The use of Smart Cards for user authentication is considered by Microsoft to
be the strongest form of authentication in the Windows Server 2003 family, and
combines the use of something physical (Smart Card) with confidential information (PIN) to provide what is known as "two-factor authentication." A smart card is a small plastic card, about the size of a "credit card," that typically
contains a small embedded computer chip (microchip), instead of the
magnetic stripe found in traditional credit cards.
In accordance with U.S. President George Bush's Homeland Security
Presidential Directive 12 (HSPD-12), all federal agencies are required to
implement Smart Card logon to access government information systems (http://www.whitehouse.gov/news/releases/2004/08/20040827-8.html).
Due to the lack of remote administration tools that provide remote
Smart Card access,
complying with this directive greatly restricts the ability of
Administrators to perform remote administration tasks in this new Smart Card
That was the case until version 5.5 of
DameWare Development's software suite was released.
DameWare Development was contacted by members of the U.S. Military and
asked to provide a Smart Card solution for the new CAC (Common Access Card) environment.
Wanted was a solution that would not only satisfy current security
requirements, but also satisfy future security requirements of existing
DOD customers. DameWare Development graciously accepted the challenge and
stepped up to the plate, becoming the first third-party remote administration
software to provide Interactive Smart Card Login, as well as remote Smart Card
Authentication. Users of DameWare
Mini Remote Control (DMRC) software now have the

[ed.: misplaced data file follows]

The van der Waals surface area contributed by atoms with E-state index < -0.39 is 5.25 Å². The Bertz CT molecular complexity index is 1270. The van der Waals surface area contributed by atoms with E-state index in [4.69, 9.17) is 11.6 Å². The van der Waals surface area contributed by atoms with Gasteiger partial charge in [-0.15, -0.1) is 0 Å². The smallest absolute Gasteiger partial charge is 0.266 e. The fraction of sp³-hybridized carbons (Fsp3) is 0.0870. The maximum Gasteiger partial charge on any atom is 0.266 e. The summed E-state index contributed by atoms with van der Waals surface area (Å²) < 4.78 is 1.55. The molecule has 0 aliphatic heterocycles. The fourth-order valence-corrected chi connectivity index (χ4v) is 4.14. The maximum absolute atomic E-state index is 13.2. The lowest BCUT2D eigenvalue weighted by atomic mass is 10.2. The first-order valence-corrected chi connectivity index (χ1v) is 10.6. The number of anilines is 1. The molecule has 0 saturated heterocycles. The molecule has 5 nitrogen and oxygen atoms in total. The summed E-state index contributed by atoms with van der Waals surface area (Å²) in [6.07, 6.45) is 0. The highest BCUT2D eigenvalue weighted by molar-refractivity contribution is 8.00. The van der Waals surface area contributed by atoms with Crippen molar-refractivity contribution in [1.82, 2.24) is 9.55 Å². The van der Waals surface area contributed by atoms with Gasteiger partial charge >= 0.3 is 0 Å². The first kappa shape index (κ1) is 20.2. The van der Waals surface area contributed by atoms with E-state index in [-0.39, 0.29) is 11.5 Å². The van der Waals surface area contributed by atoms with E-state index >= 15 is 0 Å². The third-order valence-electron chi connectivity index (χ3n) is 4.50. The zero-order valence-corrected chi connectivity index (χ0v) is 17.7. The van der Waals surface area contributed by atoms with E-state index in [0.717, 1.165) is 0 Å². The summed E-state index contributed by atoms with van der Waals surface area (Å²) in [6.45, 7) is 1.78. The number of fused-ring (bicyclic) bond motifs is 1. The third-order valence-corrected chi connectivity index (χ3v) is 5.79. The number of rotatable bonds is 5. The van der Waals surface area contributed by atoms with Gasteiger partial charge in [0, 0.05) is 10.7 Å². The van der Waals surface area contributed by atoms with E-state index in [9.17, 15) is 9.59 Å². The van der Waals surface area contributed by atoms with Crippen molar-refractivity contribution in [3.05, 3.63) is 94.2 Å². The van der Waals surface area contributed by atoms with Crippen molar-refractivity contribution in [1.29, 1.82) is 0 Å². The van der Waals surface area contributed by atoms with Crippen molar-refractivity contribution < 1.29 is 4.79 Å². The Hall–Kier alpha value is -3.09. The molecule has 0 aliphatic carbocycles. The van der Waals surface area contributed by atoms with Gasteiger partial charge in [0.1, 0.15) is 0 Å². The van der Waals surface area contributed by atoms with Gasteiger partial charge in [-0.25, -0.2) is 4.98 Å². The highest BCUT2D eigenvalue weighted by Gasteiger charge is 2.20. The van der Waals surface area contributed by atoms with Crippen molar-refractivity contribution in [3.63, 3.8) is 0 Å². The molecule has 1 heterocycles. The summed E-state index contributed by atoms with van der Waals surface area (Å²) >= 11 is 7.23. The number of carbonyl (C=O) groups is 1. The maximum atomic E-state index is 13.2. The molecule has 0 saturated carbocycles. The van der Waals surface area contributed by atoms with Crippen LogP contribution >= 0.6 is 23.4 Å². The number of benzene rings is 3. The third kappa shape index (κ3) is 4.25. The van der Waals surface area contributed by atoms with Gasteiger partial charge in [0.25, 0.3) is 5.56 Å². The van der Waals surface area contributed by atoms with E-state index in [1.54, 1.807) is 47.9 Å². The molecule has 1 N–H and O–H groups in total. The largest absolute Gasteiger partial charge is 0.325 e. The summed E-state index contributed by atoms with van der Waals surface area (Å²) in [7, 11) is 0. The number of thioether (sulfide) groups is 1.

ability to access remote machines via their Smart Card and interactively enter
the PIN to login, just as if they physically walked up to the console of the
remote machine. This has been a major undertaking and accomplishment for DameWare's development team, and reports are numerous about the tremendous impact this version of the
software has had on users in the Military and the DOD.
DameWare Development's software was tested by the U.S. Army within their
strict environment, and proved to meet all requirements while exceeding all
At the time of this writing, this release of DameWare
Development's software is the only known remote administration tool that is
completely CAC (Common Access Card) compliant as well as AGM (Army Gold Master)
6.0 compliant and compatible.
One Army representative stated,
"Bottom line is, this version of the software has worked flawlessly for us
even with our strict requirements. We are not aware of
any similar product that meets all these requirements."
Also, unlike other remote administration tools that advertise the
ability to remotely authenticate users via a Smart Card, the DMRC program not only has the ability to perform remote Smart
Card Authentication, but also the ability to perform Interactive Smart Card
logins. This means that users of the DMRC software can
access remote machines while they are at the Logon Desktop and interactively
login using their PIN, just as if they were physically at the console of the
remote machine. Remote Smart Card Authentication and Interactive Login
within DameWare Development software also does not require any type of Smart
Card Middleware, and does not even require a Smart Card reader attached to
the remote machine.